- Slower pace linked to lower survival and increased likelihood of hospitalization
- Measuring gait speed offers useful tool to better tailor care
Researchers at Dana-Farber Cancer Institute and the VA Boston Healthcare System have uncovered a new vital sign for gauging survival and likelihood of having an unplanned hospitalization in older patients with blood cancers: the speed at which they can walk.
In a study published today in the journal Blood, the researchers report that for every 0.1 meter per second decrease in how fast patients walk four meters (about 13 feet), the risk of dying, unexpectedly going to the hospital, or using the emergency room increased by 22 percent, 33 percent, and 34 percent, respectively. The association was strongest in patients with non-Hodgkin lymphoma.
“The slower someone walks, the higher their risk of problems,” said the study’s senior author, Jane A. Driver, MD, MPH, co-director of the Older Adult Hematologic Malignancy (OHM) Program at Dana-Farber and associate director of the Geriatric Research Education and Clinical Center at VA Boston Healthcare System.
Measuring gait speed not only helps identify individuals who are frail and may have worse long-term outcomes, but it also can indicate those who are in better-than-expected shape based on their age. Researchers say the study results support efforts to integrate gait speed as a routine part of medical assessments for older patients with blood cancer, and that it should be measured over time to guide treatment plans.
“There is an unmet need for brief screening tests for frailty that can easily fit into clinic workflow and predict important clinical outcomes. This test can be done in less than a minute and takes no longer than measuring blood pressure or other vital signs,” said Driver. “Based on our findings, it is as good as other commonly used methods which take considerably more time and resources and may not be practical for many oncology clinics.”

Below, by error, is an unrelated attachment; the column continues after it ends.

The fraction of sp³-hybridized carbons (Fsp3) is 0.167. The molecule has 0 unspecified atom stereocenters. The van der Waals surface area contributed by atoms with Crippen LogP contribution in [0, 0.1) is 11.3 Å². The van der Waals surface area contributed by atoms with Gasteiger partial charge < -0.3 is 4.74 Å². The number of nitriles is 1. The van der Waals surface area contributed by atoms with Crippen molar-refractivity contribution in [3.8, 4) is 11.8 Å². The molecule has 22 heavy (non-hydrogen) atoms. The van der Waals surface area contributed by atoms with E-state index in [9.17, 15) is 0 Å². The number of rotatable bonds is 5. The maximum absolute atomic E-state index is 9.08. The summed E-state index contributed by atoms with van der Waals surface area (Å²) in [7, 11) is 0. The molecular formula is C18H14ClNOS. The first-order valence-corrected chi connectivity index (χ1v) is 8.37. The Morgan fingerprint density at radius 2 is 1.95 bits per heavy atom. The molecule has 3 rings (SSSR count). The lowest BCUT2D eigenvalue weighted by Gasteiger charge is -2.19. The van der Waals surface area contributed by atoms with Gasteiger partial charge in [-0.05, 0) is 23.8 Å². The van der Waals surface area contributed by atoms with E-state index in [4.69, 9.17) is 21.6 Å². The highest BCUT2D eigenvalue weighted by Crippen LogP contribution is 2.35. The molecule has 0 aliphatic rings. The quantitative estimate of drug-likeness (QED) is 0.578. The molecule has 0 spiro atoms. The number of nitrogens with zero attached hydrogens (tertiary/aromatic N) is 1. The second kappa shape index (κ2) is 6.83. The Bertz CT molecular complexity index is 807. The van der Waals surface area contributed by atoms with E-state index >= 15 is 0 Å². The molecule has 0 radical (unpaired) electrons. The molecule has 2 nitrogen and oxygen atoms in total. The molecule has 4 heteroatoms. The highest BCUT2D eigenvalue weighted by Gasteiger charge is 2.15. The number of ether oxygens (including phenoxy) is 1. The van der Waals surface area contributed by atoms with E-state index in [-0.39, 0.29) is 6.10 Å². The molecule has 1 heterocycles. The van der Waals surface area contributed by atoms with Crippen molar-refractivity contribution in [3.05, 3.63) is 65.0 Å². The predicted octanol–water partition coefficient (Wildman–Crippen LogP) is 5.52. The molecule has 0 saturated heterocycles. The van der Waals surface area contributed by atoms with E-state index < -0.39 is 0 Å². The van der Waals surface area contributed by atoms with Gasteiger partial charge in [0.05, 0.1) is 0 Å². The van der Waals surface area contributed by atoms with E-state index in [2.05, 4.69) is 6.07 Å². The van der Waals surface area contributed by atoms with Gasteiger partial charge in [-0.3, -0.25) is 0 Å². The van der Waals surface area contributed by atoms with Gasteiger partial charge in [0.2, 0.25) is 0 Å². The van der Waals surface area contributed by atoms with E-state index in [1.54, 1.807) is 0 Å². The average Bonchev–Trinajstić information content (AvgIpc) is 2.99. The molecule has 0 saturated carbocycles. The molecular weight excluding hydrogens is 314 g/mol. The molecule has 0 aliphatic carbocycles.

The new study enrolled 448 adults ages 75 years and older who had hematologic cancers. Participants were 79.7 years old on average and completed several screenings for cognition, frailty, gait, and grip strength. Gait speed was measured using the National Institutes of Health 4-meter gait speed test. Patients were asked to walk at a normal pace for 4 meters and their speed was recorded in meters per second using a stopwatch.
The association between slower walking speed and poorer outcomes persisted even after adjusting for cancer type and aggressiveness, patient age and other demographic factors, as well as traditional measures of frailty and functional status. Gait speed remained an independent predictor of death even after accounting for standard measures of physical health.
Patients whose performance status – their general well-being and quality of life – was rated as very good or excellent by their physician were stratified into three groups by gait speed – those at risk or frail, pre-frail, or robust. Of the 314 patients in this group, nearly 20 percent had an unplanned hospital stay unrelated to elective or scheduled treatments, and 16.8 percent visited the emergency department.
“Our study reveals that the current standard of care for functional assessment in oncology-performance status-is not sufficient for elders with blood cancers. Gait speed appears to be much better at differentiating those patients at highest risk for poor outcomes,” explained Gregory A. Abel, MD, MPH, director of the OHM clinic.
So much a part of everyday life that it’s easily taken for granted, walking is a complex activity that involves multiple bodily systems, including the musculoskeletal, cardiovascular, and nervous systems, all of which must function properly together. Gait speed has been widely used as an assessment in rehabilitative and geriatric medicine. Measuring it doesn’t require special equipment, is reasonably efficient, and has value even for patients who use a cane or a walker, Driver noted.
The first author of the study is Michael A. Liu, of Dana-Farber, Brigham and Women’s Hospital (BWH), and the VA Boston Healthcare System. Co-authors are: Anays Murillo, MPH, Robert Soiffer, MD, Richard M. Stone, MD, and Gregory A. Abel, MD, MPH, of Dana-Farber; Clark DuMontier, MD, of Dana-Farber and Beth Israel Deaconess Medical Center; Tammy Hshieh, MD, MPH, of Dana-Farber and BWH; and Jonathan F. Bean, MD, of Spaulding Rehabilitation Hospital.
The study was supported in part by training grants from the National Heart, Lung, and Blood Institute (grant # HL007479) and the National Institute on Aging (AG000158); the Murphy Family Fund from Dana-Farber Cancer Institute; and a Clinical Research Scholar Award from the American Cancer Society. Driver is funded by a Veterans’ Administration Merit Review Award.